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Dogmen- und Theologiegeschichte
Krisis und Gnade. Gesammelte Studien zu Karl Barth. Hrsg. v. S. Holtmann u. P. Zocher.
Tübingen: Mohr Siebeck 2013. X, 275 S. Kart. EUR 39,00. ISBN 978-3-16-152498-1.
Michael Beintker is Professor of Systematic Theology at the Westfälische Wilhelms-Universität Münster. For nearly three decades, he has been one of the leading interpreters of Karl Barth’s theology in Germany. The collection before us contains 14 previously published essays on Barth covering topics ranging from historical theology to political ethics.
B.’s most significant contribution, in my view, is to be found in his contention that the dialectic which provided the impetus and contours of Barth’s »dialectical theology« is a soteriological one, the dialectic of divine judgment and grace, of No and Yes, of death and new life (26). To put it this way is also, at the same time, to insist that the dialectic of time and eternity was never more than a subservient tool (negatively) for clearing the ground of false understandings of the God-human relation and (positively) for bearing witness to a strictly theological state of affairs. And so: the »crisis« motif of the second Romans already contains in nuce a prioritizing of gospel over law and, with that, a predisposition to the christocentricity for which Barth became famous (31–35). This thesis, sustained through close examination of essays written in the years immediately following the publication of the second edition of Barth’s commentary on Romans (1922), contains within itself a larger point, viz. that the transition from Barth’s early dialectical theology to his dogmatics (1924 ff.) was effected without retreat from key insights achieved in the earlier phase.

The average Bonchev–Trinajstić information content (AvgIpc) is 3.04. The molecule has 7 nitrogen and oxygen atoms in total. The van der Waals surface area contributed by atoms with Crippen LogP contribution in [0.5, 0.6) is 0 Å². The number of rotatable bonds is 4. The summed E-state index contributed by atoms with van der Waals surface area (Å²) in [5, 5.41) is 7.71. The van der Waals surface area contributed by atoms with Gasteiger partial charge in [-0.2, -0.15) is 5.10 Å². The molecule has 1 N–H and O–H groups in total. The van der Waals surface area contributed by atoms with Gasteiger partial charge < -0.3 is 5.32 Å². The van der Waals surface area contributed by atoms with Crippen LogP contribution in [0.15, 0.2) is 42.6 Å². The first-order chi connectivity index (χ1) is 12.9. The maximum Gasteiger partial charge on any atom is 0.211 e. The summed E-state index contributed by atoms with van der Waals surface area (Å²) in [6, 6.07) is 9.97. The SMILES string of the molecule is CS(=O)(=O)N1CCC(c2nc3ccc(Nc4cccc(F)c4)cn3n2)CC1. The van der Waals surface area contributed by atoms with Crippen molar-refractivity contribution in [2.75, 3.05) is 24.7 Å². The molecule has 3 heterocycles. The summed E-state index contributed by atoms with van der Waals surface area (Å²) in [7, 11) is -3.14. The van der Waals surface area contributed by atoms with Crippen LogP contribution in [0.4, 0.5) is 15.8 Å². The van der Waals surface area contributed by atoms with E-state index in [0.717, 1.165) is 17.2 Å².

The connection between the early »crisis« motif and the prioritizing of gospel over law is masterfully traced by B. in a landmark essay first published on the occasion of the centenary celebrations of Karl Barth’s birth (1986). Here he distinguished helpfully be-tween the noetic and ontic levels on which »dialectic« functioned in Barth’s early pre-dogmatic thought and argued for the greater importance of the latter (27). The »ontic« includes not only the just named soteriological dialectic but the divine Self-revelation of which that dialectic was a function for the early Barth. In the second Romans in particular, revelation simply is reconciliation. In that God reveals God’s Self, the sinner as such is put to death and raised to new life. Revelation takes place in hiddenness, through the medium of Christ’s death. The human subject is de-centered, stripped of epistemic mastery over the »object« of revelation which (who!) remains Subject throughout. This is the killing and making alive of which Barth speaks (32, cf. 1 Sam 2:6).
In the Göttingen Dogmatics, the objective side of the revelation event is spelled out in greater detail. The concentration on the death of Christ found in Romans gives way to a doctrine of the incarna-tion. He advances for the first time his notion of the threefold form of the Word. Revelation in hiddenness now means that God unveils Himself in and through a veil which remains a veil during and after God’s use of it in revelation. And the primary medium of this Self-revelation is now the flesh of Jesus.
To put it this way is also to make the objective side of the dialectic more basic than the subjective side of human »perception« in faith. Barth’s theological epistemology was, from the beginning, embedded in the ontic – in principle, at least. Given that the dialectic of veiling and unveiling described the formal structure of God’s Self-revelation, it had a tendency to become a subject of interest in its own right. The knowledge of God (its reality and possibility) maintained a certain priority over divine Reality. And so things would remain for quite some time.